I was tempted to jump to a tried-and-true favorite or another more exotic beer after the let down that was yesterday's beer, but have a handful of beers I'd refer to as "those I'm least excited to try" sitting in queue and decided to give one of those a chance to succeed where the 1664 failed.
Only familiar with their flagship Boston Lager, I've never been impressed by Samuel Adams and felt they really stretch the definition of "microbrew" to the breaking point when considered the largest microbrewery in the US. Putting my prejudices aside, I popped open a bottle of Samuel Adams White Ale to accompany some hot wings.
Sam Adams White Ale pours like a hazy green tea with little carbonation and a sticky white head. The cloudiness, combined with the nose of wheat, coriander, and citrus immediately gave away that it was an unfiltered wheat beer (my philosophy of doing no research before a tasting certainly leads to surprises).
The White Ale drank clean and crisp up front with hints of dry stone fruit (peaches, in particular, stuck out) and faded to a light, slightly sweet finish with the wet wheat aftertaste of a hefeweizen. Of all the beer varietals, the hefeweizen is one of the few beers I would consider passing over for a soda on a typical day, but this beer (considering the deck was so stacked against it with this taster) wasn't bad, especially accompanying hot wings.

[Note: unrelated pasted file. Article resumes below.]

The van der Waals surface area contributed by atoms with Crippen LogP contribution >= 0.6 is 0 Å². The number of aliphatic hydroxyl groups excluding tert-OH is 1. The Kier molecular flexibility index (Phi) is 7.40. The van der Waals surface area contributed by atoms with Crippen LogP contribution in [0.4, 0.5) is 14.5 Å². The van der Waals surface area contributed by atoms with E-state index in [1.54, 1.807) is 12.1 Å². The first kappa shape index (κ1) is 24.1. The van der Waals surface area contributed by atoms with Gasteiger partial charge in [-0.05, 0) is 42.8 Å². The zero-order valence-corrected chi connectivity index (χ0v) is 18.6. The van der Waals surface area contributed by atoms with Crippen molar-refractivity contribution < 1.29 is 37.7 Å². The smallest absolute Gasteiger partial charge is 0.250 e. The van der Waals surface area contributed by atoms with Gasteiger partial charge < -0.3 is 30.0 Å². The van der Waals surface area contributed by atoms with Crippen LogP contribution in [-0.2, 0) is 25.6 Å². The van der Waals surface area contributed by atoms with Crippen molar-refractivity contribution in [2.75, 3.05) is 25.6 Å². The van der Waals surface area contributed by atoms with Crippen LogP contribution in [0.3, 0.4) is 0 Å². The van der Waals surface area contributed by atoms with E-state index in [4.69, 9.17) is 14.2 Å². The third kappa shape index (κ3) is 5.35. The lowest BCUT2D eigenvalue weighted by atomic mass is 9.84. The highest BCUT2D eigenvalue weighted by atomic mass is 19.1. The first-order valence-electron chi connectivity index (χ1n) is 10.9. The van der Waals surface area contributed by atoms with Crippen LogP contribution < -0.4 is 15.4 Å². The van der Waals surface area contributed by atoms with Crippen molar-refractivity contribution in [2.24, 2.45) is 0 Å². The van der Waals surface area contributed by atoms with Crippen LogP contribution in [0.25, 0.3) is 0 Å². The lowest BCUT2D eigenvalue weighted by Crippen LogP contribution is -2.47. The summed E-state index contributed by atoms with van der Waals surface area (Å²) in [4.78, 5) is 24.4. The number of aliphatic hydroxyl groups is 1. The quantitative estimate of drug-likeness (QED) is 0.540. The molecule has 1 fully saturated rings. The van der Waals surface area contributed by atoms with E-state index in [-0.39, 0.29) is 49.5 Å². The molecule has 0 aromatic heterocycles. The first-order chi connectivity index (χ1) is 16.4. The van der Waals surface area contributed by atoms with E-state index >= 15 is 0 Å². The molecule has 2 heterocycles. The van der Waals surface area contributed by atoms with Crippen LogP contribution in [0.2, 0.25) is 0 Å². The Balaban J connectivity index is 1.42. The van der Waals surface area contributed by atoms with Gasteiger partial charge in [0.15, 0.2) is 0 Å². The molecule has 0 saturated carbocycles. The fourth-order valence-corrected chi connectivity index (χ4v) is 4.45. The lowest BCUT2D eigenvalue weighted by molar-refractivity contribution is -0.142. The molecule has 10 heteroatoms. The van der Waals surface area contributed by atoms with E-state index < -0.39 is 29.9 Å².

It tasted similar to a beer I tried years ago from Blue Moon Brewing (AKA Coors), but whereas I hated the cloying sweetness and overly accented spices of the Blue Moon this managed to be subtle enough to enhance, not overpower. The words that kept circling in my mind as I drank it though, were "generic" and "two dimensional". Nothing offensive, but nothing special. Concerned my prejudice against "big micro"
was influencing this, I asked a fellow beer drinker who swung by to give it a blind taste. His response- "Not bad... not great; got any more of that Sierra Nevada Harvest?"